Spring is coming – slowly – to DC as the Supreme Court begins its March sitting.
March is gerrymander month at the court this term with an argument on race-based redistricting in Virginia on Monday, and two more to be argued next week.
On Tuesday, the Court announced opinions is three cases. The first, dealing with maritime law, was of limited interest . . .
. . . but the second, Nielsen v. Preap, significantly expands a mandatory-immigration-detention without-bond statute.
To signal the seriousness of the decision Justice Breyer announced from the bench his dissent, joined by Ginsburg, Sotomayor and Kagan.
Since Breyer also announced the opinion in Cougar Den I did not bother to draw him again. The Court then heard argument in Cochise Consultancy v. U.S.
Wednesday’s argument, like Monday’s, involved a question of race. In Flowers v. Mississippi a local district attorney tried the same defendant six times for murder. The first two verdicts were overturned because of prosecutorial misconduct. The third was overturned because during jury selection the DA struck all African-Americans from the jury pool. The fourth and fifth trials resulted in hung juries which brings us to the case before the Court where Flowers was convicted and sentenced to death for the murder of four people during the robbery of a furniture store in the town of Winona, Mississippi. At this sixth trial all but one of the six African-Americas jurors in the pool were struck leaving a jury of 11 whites and one black. The question before the Court is whether race was a factor when the prosecutor used his peremptory strikes in violation of the Court’s opinion in Batson v. Kentucky.
At the very end of the argument in Flowers, just as the lawyer for the petitioner was about to cede her time for rebuttal, Justice Thomas chimed in with a question breaking a three year silence.
After sketching Justice Ginsburg’s return to the bench on the first day of the Court’s February sitting I wimped out the second day because of a little bit of snow. I’m not nearly as tough as RBG. I’m also way more lazy which is why I’m only now getting it together to lump all the rest of February’s sketches into this one post.
Last week’s argument calendar started off with a First Amendment public-access TV case, Manhattan Community Access Corp. v. Halleck . . .
On Tuesday an argument on the constitutionality of a sex-offender law, United States v. Haymond . . .
. . . and lunch.
The big argument of a quiet month came on Wednesday in The American Legion v. American Humanist Association, an establishment clause case over a giant cross shaped WWI memorial in Bladensburg, Md, just outside DC.
Also on Wednesday, Justice Kagan had the opinion in a major death penalty case, Madison v. Alabama.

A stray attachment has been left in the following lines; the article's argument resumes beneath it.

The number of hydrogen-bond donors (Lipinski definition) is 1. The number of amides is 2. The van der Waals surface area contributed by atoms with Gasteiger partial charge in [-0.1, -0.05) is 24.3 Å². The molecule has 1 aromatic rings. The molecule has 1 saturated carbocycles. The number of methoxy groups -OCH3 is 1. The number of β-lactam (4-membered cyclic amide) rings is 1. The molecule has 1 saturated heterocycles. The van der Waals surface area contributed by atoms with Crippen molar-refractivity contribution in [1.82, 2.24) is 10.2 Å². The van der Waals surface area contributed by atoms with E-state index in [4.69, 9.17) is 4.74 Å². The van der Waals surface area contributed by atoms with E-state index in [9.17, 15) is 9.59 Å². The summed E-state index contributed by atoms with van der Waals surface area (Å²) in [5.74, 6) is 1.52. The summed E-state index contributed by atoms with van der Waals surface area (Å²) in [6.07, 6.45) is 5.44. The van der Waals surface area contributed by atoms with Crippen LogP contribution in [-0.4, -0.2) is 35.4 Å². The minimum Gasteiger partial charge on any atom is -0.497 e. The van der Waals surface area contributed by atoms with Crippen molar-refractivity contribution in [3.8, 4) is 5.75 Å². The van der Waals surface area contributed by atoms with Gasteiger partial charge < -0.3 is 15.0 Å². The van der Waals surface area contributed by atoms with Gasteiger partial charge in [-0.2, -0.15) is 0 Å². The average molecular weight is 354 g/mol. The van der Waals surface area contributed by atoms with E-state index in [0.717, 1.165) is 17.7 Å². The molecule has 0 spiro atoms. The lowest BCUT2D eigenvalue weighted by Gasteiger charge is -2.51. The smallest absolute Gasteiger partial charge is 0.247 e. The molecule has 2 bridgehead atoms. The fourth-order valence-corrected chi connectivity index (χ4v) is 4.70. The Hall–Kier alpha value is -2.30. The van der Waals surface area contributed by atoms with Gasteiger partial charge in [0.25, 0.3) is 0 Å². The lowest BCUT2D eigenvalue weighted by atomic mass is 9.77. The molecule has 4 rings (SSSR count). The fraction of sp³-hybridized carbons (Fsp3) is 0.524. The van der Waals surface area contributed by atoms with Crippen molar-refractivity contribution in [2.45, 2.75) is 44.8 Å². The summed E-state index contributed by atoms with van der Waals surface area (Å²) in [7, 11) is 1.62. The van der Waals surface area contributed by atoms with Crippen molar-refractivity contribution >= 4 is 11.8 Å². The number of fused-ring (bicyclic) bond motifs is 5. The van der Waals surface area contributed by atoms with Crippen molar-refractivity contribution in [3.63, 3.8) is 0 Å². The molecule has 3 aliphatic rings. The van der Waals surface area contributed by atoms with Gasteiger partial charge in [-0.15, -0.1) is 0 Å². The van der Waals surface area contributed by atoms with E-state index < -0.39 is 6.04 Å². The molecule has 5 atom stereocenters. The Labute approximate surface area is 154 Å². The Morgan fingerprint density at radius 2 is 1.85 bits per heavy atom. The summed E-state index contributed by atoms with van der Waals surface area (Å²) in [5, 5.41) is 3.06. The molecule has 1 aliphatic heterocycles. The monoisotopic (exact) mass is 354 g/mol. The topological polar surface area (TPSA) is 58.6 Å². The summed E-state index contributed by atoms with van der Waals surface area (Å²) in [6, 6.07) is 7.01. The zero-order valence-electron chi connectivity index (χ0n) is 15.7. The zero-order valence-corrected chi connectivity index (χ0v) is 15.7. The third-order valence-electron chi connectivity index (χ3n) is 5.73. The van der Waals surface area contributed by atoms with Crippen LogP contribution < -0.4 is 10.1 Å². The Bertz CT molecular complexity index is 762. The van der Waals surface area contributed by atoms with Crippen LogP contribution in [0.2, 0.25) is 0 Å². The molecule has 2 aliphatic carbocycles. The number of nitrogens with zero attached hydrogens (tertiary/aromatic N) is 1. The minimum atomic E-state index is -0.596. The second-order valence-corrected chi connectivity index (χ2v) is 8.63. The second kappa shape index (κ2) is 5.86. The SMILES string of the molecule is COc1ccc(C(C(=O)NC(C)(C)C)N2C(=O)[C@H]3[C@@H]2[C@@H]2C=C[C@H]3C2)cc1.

And, as if we needed further proof that RBG is no slouch, Justice Ginsburg on Monday announced her second and third opinions since returning to the bench, one of which was a case that she participated in through the briefs and argument transcript while recuperating from cancer surgery at home.
Appearing strong as ever, Justice Ginsburg returned to the bench yesterday for the first argument of the February sitting. Sitting more upright – she’s usually hunched over and hard to see – Justice Ginsburg asked the very first question during arguments in Returned Mail, Inc. v. USPS. She continued to participate actively; as The Wall Street Journal’s Jess Bravin tweeted, “RBG Electrifies Courtroom with Questions on Estoppel and Issue Preclusion!”
January has been a bit of a snooze at the Supreme Court but I did get to learn about the Dormant Commerce Clause ( Tennessee Wine & Spirits Retailers v. Blair ).
There was plenty of other news from the Court today: cert denial in a school prayer case, cert granted in a Second Amendment case to be heard next term, stay grants in a pair of transgender cases, and action on the Mueller mystery grand jury subpoena. But from the bench just one 9-0 opinion from Justice Thomas in a patent case.
Below are some sketches from some of last week’s arguments and opinions. Fingers crossed that Justice Ginsburg will be back on the bench after the mid-winter break.
Justice Ginsburg was absent from the bench this week, recovering from recent surgery. She will continue to work from home next week, participating in the cases argued through transcripts and the briefs. Her odds of making a full recovery are good, and I’m looking forward to seeing her back on the bench for the February sitting.
No blockbusters this week. I sketched three of the arguments, one each day. Monday’s focused on whether the Fair Debt Collection Practices Act applies to law firms acting as “debt collector” in nonjudicial foreclosures; exciting stuff.
Of more interest, at least to this sketch artist, and something I could make into a SCOTUSblog banner was Tuesday’s Indian treaty argument.
Several members of the Crow Tribe were present in the courtroom to for the arguments in Herrera v. Wyoming.
Interesting that Samuel Enemy-Hunter, pictured here in the right background, was allowed to wear tribal head-dress in the courtroom while in November, when Carpenter v. Murphy was argued, court personnel made an official of the Muscogee Creek Nation remove his.
And finally, I had no idea that Wednesday’s argument, Franchise Tax Board of California v. Hyatt, was such a big deal but evidently for constitution nerds, whom I admire, this case is their meat and potatoes.
Answer: an exception to the double-jeopardy rule.
Here are a few sketches from Thursday’s argument in Gamble v. United States where Terance Gamble challenges his prosecution and conviction for the same offense in both state and federal court despite the Fifth Amendment’s rule that no “person [shall] be subject for the same offence to be twice put in jeopardy of life or limb.”